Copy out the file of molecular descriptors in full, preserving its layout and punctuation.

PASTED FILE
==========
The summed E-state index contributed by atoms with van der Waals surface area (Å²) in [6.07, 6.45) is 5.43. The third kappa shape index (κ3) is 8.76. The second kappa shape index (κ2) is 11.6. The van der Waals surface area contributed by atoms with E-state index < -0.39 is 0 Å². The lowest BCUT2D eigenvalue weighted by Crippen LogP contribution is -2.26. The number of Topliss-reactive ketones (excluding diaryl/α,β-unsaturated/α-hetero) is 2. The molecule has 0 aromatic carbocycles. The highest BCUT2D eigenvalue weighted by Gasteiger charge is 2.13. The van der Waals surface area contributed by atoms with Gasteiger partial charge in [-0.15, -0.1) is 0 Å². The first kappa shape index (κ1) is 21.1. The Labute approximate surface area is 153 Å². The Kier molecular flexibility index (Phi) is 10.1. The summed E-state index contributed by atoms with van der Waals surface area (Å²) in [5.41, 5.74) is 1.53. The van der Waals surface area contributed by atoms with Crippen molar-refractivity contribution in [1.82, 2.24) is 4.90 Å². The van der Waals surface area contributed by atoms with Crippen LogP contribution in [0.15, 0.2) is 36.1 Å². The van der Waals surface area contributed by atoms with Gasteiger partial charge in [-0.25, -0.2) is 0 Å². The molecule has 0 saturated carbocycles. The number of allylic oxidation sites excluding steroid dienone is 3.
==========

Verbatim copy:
The summed E-state index contributed by atoms with van der Waals surface area (Å²) in [6.07, 6.45) is 5.43. The third kappa shape index (κ3) is 8.76. The second kappa shape index (κ2) is 11.6. The van der Waals surface area contributed by atoms with E-state index < -0.39 is 0 Å². The lowest BCUT2D eigenvalue weighted by Crippen LogP contribution is -2.26. The number of Topliss-reactive ketones (excluding diaryl/α,β-unsaturated/α-hetero) is 2. The molecule has 0 aromatic carbocycles. The highest BCUT2D eigenvalue weighted by Gasteiger charge is 2.13. The van der Waals surface area contributed by atoms with Gasteiger partial charge in [-0.15, -0.1) is 0 Å². The first kappa shape index (κ1) is 21.1. The Labute approximate surface area is 153 Å². The Kier molecular flexibility index (Phi) is 10.1. The summed E-state index contributed by atoms with van der Waals surface area (Å²) in [5.41, 5.74) is 1.53. The van der Waals surface area contributed by atoms with Crippen molar-refractivity contribution in [1.82, 2.24) is 4.90 Å². The van der Waals surface area contributed by atoms with Crippen LogP contribution in [0.15, 0.2) is 36.1 Å². The van der Waals surface area contributed by atoms with Gasteiger partial charge in [-0.25, -0.2) is 0 Å². The molecule has 0 saturated carbocycles. The number of allylic oxidation sites excluding steroid dienone is 3.